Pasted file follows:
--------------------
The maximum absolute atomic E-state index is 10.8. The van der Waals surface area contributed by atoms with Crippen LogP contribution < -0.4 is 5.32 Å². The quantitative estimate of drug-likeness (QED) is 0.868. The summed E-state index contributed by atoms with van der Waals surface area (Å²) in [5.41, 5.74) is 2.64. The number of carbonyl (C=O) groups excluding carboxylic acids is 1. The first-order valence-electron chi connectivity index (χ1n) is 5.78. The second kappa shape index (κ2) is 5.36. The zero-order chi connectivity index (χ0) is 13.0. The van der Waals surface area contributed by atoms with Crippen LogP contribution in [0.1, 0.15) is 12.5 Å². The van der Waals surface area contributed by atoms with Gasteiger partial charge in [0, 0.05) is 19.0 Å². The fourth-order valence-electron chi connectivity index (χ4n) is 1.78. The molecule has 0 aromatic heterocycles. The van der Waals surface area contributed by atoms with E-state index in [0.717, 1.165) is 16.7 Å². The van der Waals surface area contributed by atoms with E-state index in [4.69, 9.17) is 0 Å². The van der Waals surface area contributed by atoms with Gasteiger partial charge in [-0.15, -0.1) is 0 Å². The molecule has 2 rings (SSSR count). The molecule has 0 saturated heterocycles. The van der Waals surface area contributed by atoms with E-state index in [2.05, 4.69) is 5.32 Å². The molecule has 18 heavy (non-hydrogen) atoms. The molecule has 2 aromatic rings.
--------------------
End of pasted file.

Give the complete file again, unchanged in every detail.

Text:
The maximum absolute atomic E-state index is 10.8. The van der Waals surface area contributed by atoms with Crippen LogP contribution < -0.4 is 5.32 Å². The quantitative estimate of drug-likeness (QED) is 0.868. The summed E-state index contributed by atoms with van der Waals surface area (Å²) in [5.41, 5.74) is 2.64. The number of carbonyl (C=O) groups excluding carboxylic acids is 1. The first-order valence-electron chi connectivity index (χ1n) is 5.78. The second kappa shape index (κ2) is 5.36. The zero-order chi connectivity index (χ0) is 13.0. The van der Waals surface area contributed by atoms with Crippen LogP contribution in [0.1, 0.15) is 12.5 Å². The van der Waals surface area contributed by atoms with Gasteiger partial charge in [0, 0.05) is 19.0 Å². The fourth-order valence-electron chi connectivity index (χ4n) is 1.78. The molecule has 0 aromatic heterocycles. The van der Waals surface area contributed by atoms with E-state index in [0.717, 1.165) is 16.7 Å². The van der Waals surface area contributed by atoms with E-state index in [4.69, 9.17) is 0 Å². The van der Waals surface area contributed by atoms with Gasteiger partial charge in [-0.15, -0.1) is 0 Å². The molecule has 2 rings (SSSR count). The molecule has 0 saturated heterocycles. The van der Waals surface area contributed by atoms with E-state index in [2.05, 4.69) is 5.32 Å². The molecule has 18 heavy (non-hydrogen) atoms. The molecule has 2 aromatic rings.